Advertise on the Tentacle


| Guest Columnist | Harry M. Covert | Jason Miller | Ken Kellar | Patricia A. Kelly | Cindy A. Rose |


As Long as We Remember...

December 6, 2005

Me? A Good Ol’ Boy?

Roy Meachum

Until last weekend, never had I felt, since leaving New Orleans for the Army, that I belonged. As political seer Walter Mills told the WFMD radio audience Friday night, I have finally become a Frederick good ol’ boy, although a member of the liberal branch. I’ll explain.

Those years in Washington, swimming among the political and social strata, were spent as an outside observer, whether working as a journalist at the moment or not. Aside from the Johnson White House, I maintained membership in few non-professional groups before moving here.

Since I began practicing my trade shortly after arriving in Frederick, the feeling continued. In the event this is not a place that opens wide its inner doors to new arrivals. Nearly 23 years ago, even more so. I understood.

Most folks tend to forget Maryland is as much southern as next-door Virginia and even more so than neighboring West Virginia. Only Yankee bayonets prevented Washington from being completely surrounded by the Confederacy; the Civil War’s first blood was shed in Baltimore, we are told.

This county retained a Southern personality long after it had been lost because of the great World War II migration that converted the National Capitol itself into its present hybrid form.

When I first came to Washington, from the Berlin Airlift, the city abounded with cafeterias that specialized in grits and greens. Boarding houses divided by sex provided the primary housing, enabling parents and other folks back home to feel their young were somehow watched over.

In 1983’s winter, Frederick city and county were approximately half their present population. The old ways remained intact. Walking downtown was to be greeted with smiles and salutations. Otherwise doors and fence gates stayed locked, awaiting some indication the newcomer had something to contribute that would make him a worthwhile addition to the community.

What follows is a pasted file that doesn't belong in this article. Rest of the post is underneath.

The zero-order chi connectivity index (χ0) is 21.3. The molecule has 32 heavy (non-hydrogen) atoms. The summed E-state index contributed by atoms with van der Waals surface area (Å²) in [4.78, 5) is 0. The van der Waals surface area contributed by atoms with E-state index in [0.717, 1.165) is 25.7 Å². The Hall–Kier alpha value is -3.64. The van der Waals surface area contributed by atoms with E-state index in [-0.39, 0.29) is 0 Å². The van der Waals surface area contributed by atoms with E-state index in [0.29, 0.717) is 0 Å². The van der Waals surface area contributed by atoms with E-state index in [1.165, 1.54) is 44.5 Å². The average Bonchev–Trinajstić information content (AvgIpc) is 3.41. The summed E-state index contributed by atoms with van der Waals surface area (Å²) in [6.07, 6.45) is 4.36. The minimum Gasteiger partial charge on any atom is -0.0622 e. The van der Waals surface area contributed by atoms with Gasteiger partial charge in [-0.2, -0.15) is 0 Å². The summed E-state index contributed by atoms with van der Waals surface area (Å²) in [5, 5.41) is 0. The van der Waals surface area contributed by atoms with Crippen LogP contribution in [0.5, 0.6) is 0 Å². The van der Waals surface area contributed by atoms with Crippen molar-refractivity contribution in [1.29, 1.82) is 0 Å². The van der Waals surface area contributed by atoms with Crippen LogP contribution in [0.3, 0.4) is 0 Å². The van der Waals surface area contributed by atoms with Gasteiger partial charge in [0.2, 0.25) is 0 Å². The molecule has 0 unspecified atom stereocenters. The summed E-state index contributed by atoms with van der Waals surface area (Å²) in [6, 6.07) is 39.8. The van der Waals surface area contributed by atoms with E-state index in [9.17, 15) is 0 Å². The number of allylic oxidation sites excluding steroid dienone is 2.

This was very Southern, I understood.

My emergence as a public figure, the following Thanksgiving Friday, caused not a ripple. But those first News-Post columns dealt with the delights in living here. Nobody disagreed but few paid attention.

Not until unwittingly I entered the political wars did people begin to notice my existence and not in a positive sense, it seemed. Praising then-commissioners President Galen Clagett put me in the middle of feuds and machinations I had no way of knowing existed.

Becoming controversial guaranteed my assuming a pariah role. There were some who avoided me simply because they didn’t want to get involved in whatever spitting contest was going on, sparked by the column.

Of course, when they were involved and on the opposite side, they frequently wanted me fired, barred and apparently all traces of my having ever existed purged.

Not for the first time in my public lives did I find myself assiduously courted, cajoled and the target of sometime not so subtle offers of pleasures and treasures that could be mine, if only I assumed the correct stance. When I failed to conform, then naturally there came attempts to get me fired.

When it finally happened nearly 20 years down the line, my departure from the newspaper had little to do with outside pressure. It was a family matter, as best I understood.

Suddenly and unexpectedly robbed of my identity in the community, I started working on my memoirs. The daily promenades with Pushkin provided the real revelation.

Faces I didn’t know smiled. I was enveloped in warmth from total strangers; even those mildly hostile before appeared to reach out. In scores of ways, Frederick folks let me know they cared.

Exactly why the decision to accept Publisher-Editor John Ashbury’s invitation to write for, I cannot say. Working out the Friday spot on WFMD radio naturally followed. Then came Publisher Myron Randall’s invitation to write for Sunday’s Frederick News-Post.

But things were not the same.

Writing here enables me to tackle subjects more thoroughly than the cost of newsprint could ever permit. Moreover, while John Ashbury is a staunch conservative, he allows contributors their personal views: taking great pride in editing only for grammar – and spelling.

Returning to the professional caring of the paper’s Lee Permenter was welcome and the reaction Pushki and I receive on the street make us know we had been missed. And that’s always nice.

But returning to radio really provided the difference; a reality that suddenly dawned on me last weekend.

Riding the wave of WFMD morning host Bob Miller’s astonishing and well-deserved popularity put me in touch with aspects of the community I’d never known before. People, who previously had recognized me with their eyes and turned away, now do everything but literally slap my back. And sometimes even that.